Out[149]= {{8,5, 1, 9,0,1},  
           {8,10,8,10,2,7},  
           {6,0, 8, 8,0,8}}  
 
Join[a, b, 1]  (*join vertically as in Matlab [A;B]*)  
Out[150]= {{8, 5 , 1},  
           {8, 10, 8},  
           {6, 0 , 8},  
           {9, 0 , 1},  
           {10,2 , 7},  
           {8, 0 , 8}}  

Matlab
A=rand(3,3)  
B=rand(3,3)  
[A B]  
 
 0.5472    0.2575    0.8143    0.3500    0.6160    0.8308  
 0.1386    0.8407    0.2435    0.1966    0.4733    0.5853  
 0.1493    0.2543    0.9293    0.2511    0.3517    0.5497  
 
[A;B]  
 
    0.5472    0.2575    0.8143  
    0.1386    0.8407    0.2435  
    0.1493    0.2543    0.9293  
    0.3500    0.6160    0.8308  
    0.1966    0.4733    0.5853  
    0.2511    0.3517    0.5497  

66.17 Copy the lower triangle to the upper triangle of a matrix to make symmetric matrix

Question posted on the net

> please help me with simple to apply function that will construct  
> symmetric matrix from given just a half matrix with diagonal.  
> Eg:  
>  
> From:  
> 1  0  0  0  
> 2  3  0  0  
> 4  9  5  0  
> 2  2  3  4  
>  
> To give:  
>  
> 1  2  4  2  
> 2  3  9  2  
> 4  9  5  3  
> 2  2  3  4  
>

Many answers were given, below is my answer, and I also show how to do it in Matlab

Mathematica
a = {{1, 0, 0, 0},  
     {2, 3, 0, 0},  
     {4, 9, 5, 0},  
     {2, 2, 3, 4}};  
 
Transpose[LowerTriangularize[a, -1]] + a  
 
 {{1, 2, 4, 2},  
  {2, 3, 9, 2},  
  {4, 9, 5, 3},  
  {2, 2, 3, 4}  
 }

Matlab
a =  
     1     0     0     0  
     2     3     0     0  
     4     9     5     0  
     2     2     3     4  
 
a+tril(a,-1)'  
 
ans =  
     1     2     4     2  
     2     3     9     2  
     4     9     5     3  
     2     2     3     4

66.18 problems/extract values from matrix given their index

Given a matrix A, and list of locations within the matrix, where each location is given by i,j entry, find the value in the matrix at these locations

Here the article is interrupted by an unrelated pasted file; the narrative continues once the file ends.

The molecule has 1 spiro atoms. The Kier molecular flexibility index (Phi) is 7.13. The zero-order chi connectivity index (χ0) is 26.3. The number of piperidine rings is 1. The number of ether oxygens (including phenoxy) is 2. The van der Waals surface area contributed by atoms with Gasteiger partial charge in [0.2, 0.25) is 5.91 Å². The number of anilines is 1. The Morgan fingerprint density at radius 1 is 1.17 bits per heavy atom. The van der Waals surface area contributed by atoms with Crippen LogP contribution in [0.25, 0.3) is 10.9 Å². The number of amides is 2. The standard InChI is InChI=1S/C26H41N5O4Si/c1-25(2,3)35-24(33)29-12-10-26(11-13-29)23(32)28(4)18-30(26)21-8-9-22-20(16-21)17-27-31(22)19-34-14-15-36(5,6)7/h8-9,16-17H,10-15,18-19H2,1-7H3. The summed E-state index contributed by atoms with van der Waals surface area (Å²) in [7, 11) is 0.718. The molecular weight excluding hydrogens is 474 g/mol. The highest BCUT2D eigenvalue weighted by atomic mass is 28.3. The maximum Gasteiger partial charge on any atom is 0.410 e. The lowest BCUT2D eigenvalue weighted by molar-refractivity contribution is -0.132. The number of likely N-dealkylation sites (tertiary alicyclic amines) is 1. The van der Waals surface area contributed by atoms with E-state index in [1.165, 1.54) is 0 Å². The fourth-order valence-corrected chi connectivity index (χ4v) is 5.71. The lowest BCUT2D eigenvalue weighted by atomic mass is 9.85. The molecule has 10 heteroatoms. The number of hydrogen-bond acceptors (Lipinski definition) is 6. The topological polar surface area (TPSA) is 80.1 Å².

Example, given

A={{1,2,3},  
   {4,5,6},  
   {7,8,9}}

obtain the entries at 1,1 and 3,3 which will be 1 and 9 in this example.

Mathematica
mat={{1,2,3},  
     {4,5,6},  
     {7,8,9}}  
 
pos = { {1,1},{3,3}};  
Map[ mat[[Sequence@@ # ]] & , pos ]  
 
   {1,9}

Another method (same really as above, but using Part explicit)

Map[Part[A, Sequence @@ #] &, pos]  
{1,9}  

Matlab
A=[1 2 3;  
   4 5 6;  
   7 8 9];  
I=[1 3];  % setup the I,J indices  
J=[1 3];  
A(sub2ind(size(A),I,J))  
 
ans =  
 
     1     9  

66.19 Convert N by M matrix to a row of length NM

Given

a=[1 2 3  
   4 5 6  
   7 8 9]

covert the matrix to one vector

[1 2 3 4 5 6 7 8 9]

Mathematica
a={{1,2,3},  
   {4,5,6},  
   {7,8,9}}  
 
Flatten[a]  
 
Out[17]= {1,2,3,4,5,6,7,8,9}

Matlab
a=[1 2 3;  
   4 5 6;  
   7 8 9]  
 
a=a(:)  
 
>>  
a =  
 
     1  
     4  
     7  
     2  
     5  
     8  
     3  
     6  
     9  

66.20 find rows in a matrix based on values in different columns

Example, given

     1     9     0    10  
     5     6     7     8  
     3     9     2    10

Select rows which has 9 in the second column and 10 in the last column. Hence the result will be the first and third rows only

      1     9     0    10  
      3     9     2    10

Mathematica
mat={{1,9,0,10},  
      {5,6,7,8},  
      {3,9,2,10}};  
 
p = Position[mat[[All,{2,4}]],x_/;x==={9,10}]  
Out[184]= {{1},{3}}  
 
 
Extract[mat,p]  
Out[185]= {{1,9,0,10},  
           {3,9,2,10}}

Matlab
A=[1 9 0 10;  
   5 6 7 8;  
   3 9 2 10];  
 
r=bsxfun(@eq,A(:,[2 4]),[9 10]);  
ind=all(r,2);  
A(ind,:)  
 
ans =  
     1     9     0    10  
     3     9     2    10

66.21 Select entries in one column based on a condition in another column

Given

A=[4  3  
   6  4  ---->  
   7  6  ---->  
   2  1  
   1  3  
   9  2  
   2  5  ---->  
   1  2  
   ]

Select elements in the first column only which has corresponding element in the second column greater than 3, hence the result will be